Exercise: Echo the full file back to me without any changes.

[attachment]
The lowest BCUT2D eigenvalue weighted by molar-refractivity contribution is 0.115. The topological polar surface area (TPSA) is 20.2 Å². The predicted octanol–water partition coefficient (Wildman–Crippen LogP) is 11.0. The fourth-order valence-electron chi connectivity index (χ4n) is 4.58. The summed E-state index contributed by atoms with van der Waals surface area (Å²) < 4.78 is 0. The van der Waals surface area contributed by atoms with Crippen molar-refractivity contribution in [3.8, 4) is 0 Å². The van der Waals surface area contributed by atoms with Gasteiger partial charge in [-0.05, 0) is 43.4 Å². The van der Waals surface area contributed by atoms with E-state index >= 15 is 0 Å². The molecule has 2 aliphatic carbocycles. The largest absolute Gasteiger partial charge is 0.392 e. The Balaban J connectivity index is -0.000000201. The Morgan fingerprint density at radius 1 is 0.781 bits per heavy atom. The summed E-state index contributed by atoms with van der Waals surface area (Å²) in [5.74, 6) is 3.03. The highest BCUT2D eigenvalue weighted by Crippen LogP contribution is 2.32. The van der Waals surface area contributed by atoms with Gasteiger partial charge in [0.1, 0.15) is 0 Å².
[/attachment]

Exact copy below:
The lowest BCUT2D eigenvalue weighted by molar-refractivity contribution is 0.115. The topological polar surface area (TPSA) is 20.2 Å². The predicted octanol–water partition coefficient (Wildman–Crippen LogP) is 11.0. The fourth-order valence-electron chi connectivity index (χ4n) is 4.58. The summed E-state index contributed by atoms with van der Waals surface area (Å²) < 4.78 is 0. The van der Waals surface area contributed by atoms with Crippen molar-refractivity contribution in [3.8, 4) is 0 Å². The van der Waals surface area contributed by atoms with Gasteiger partial charge in [-0.05, 0) is 43.4 Å². The van der Waals surface area contributed by atoms with E-state index >= 15 is 0 Å². The molecule has 2 aliphatic carbocycles. The largest absolute Gasteiger partial charge is 0.392 e. The Balaban J connectivity index is -0.000000201. The Morgan fingerprint density at radius 1 is 0.781 bits per heavy atom. The summed E-state index contributed by atoms with van der Waals surface area (Å²) in [5.74, 6) is 3.03. The highest BCUT2D eigenvalue weighted by Crippen LogP contribution is 2.32. The van der Waals surface area contributed by atoms with Gasteiger partial charge in [0.1, 0.15) is 0 Å².